Declaration of a State of Emergency in 2010 by and for Homeless People in Seattle & King County

Here is the declaration that was presented at a press conference on Monday at Nickelsville (a long-term outdoor encampment)-
it lists how to help those outside survive, and end homelessness in 8 points. our support with voice and action is needed to change the status of the non-housed in our city (& everywhere actually), PLEASE READ ON and help by spreading the word!>>>

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Declaration of a State of Emergency in 2010 by and for Homeless People
in Seattle & King County

Four years into Seattle/King County’s Ten Year Plan to End
Homelessness, our numbers are at an all time high. Our shelters are
overcrowded, noisy, at times infested with bed bugs, and often consist
of little more than a mat on a floor. We have no place to store our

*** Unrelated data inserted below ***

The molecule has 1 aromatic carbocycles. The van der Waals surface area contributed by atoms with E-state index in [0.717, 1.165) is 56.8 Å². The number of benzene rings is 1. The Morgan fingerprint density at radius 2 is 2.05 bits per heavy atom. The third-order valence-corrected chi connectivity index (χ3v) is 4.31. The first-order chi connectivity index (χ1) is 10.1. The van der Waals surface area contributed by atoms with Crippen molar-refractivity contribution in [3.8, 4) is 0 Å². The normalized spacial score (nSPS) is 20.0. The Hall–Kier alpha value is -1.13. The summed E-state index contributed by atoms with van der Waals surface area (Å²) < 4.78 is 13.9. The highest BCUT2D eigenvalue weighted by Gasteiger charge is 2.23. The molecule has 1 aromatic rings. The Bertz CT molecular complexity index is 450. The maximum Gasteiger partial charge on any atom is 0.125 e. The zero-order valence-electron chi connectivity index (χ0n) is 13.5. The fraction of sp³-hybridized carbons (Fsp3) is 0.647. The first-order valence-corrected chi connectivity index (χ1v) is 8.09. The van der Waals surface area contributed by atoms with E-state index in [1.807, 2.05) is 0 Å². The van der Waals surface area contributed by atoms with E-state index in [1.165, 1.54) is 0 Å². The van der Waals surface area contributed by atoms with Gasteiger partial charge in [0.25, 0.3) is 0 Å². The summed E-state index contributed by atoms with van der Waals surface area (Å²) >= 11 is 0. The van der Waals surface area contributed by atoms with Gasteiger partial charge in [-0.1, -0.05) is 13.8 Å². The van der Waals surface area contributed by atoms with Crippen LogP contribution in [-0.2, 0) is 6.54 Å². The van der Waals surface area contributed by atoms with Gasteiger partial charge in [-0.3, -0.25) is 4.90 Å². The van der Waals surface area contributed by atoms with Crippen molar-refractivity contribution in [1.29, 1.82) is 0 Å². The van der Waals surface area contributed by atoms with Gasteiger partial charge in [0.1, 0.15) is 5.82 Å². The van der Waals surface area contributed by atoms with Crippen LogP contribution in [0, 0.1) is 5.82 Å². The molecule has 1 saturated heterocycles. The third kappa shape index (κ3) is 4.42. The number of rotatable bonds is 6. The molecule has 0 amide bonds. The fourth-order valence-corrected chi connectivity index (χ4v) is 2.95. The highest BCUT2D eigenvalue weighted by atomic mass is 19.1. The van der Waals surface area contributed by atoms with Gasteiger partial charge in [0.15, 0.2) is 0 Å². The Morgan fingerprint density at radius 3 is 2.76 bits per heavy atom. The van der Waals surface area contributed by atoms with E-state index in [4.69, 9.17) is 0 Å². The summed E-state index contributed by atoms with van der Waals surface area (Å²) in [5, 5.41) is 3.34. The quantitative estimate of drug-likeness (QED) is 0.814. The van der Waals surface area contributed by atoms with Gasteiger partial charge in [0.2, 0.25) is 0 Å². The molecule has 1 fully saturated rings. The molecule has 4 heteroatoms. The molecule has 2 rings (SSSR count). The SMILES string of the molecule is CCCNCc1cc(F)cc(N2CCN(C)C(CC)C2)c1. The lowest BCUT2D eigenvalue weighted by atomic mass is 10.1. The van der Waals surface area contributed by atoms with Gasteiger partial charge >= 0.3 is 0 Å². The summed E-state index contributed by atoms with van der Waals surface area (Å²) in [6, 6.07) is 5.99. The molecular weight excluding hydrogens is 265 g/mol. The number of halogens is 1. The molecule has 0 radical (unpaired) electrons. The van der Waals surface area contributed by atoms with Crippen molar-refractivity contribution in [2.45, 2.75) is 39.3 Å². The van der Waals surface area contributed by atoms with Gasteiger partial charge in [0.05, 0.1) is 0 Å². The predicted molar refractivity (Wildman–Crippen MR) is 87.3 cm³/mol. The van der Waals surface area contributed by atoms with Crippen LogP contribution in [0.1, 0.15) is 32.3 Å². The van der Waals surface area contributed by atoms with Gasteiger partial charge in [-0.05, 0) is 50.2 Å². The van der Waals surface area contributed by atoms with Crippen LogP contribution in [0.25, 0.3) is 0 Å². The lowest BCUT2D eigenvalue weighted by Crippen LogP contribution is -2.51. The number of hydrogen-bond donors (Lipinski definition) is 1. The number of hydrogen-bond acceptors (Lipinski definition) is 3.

possessions, and so must carry them with us. Pushed onto the street in
the early morning hours, we are hidden from sight and forced to stay
on the move. We are unwelcome in your public spaces, and are harassed
by your police and private security when we stop to rest.

At least a third of us sleep outside, where we are subject to trespass
and arrest. Our belongings are routinely stolen and destroyed by
government workers who are “just doing their jobs.” When we camp in
cars, we are targeted for citations and our vehicles are towed and
impounded. When we come together to form safe, dignified communities,
we are threatened with arrest and our supporters are bullied with
threats and fines.

We die, on average, at 48 years of age. Nine of us have died by
suicide this year.

We are the working poor who have been set up to fail. Our low wages,
work insecurity, lack of healthcare, overcrowded and unaffordable
housing, and unreliable transportation leave us vulnerable to economic
disaster.

We are the expendable, the dehumanized, the written off, and the
devalued. We are the sick, the disabled, the mentally ill, and the
addicted. We are the too poor, too uneducated, too old, and too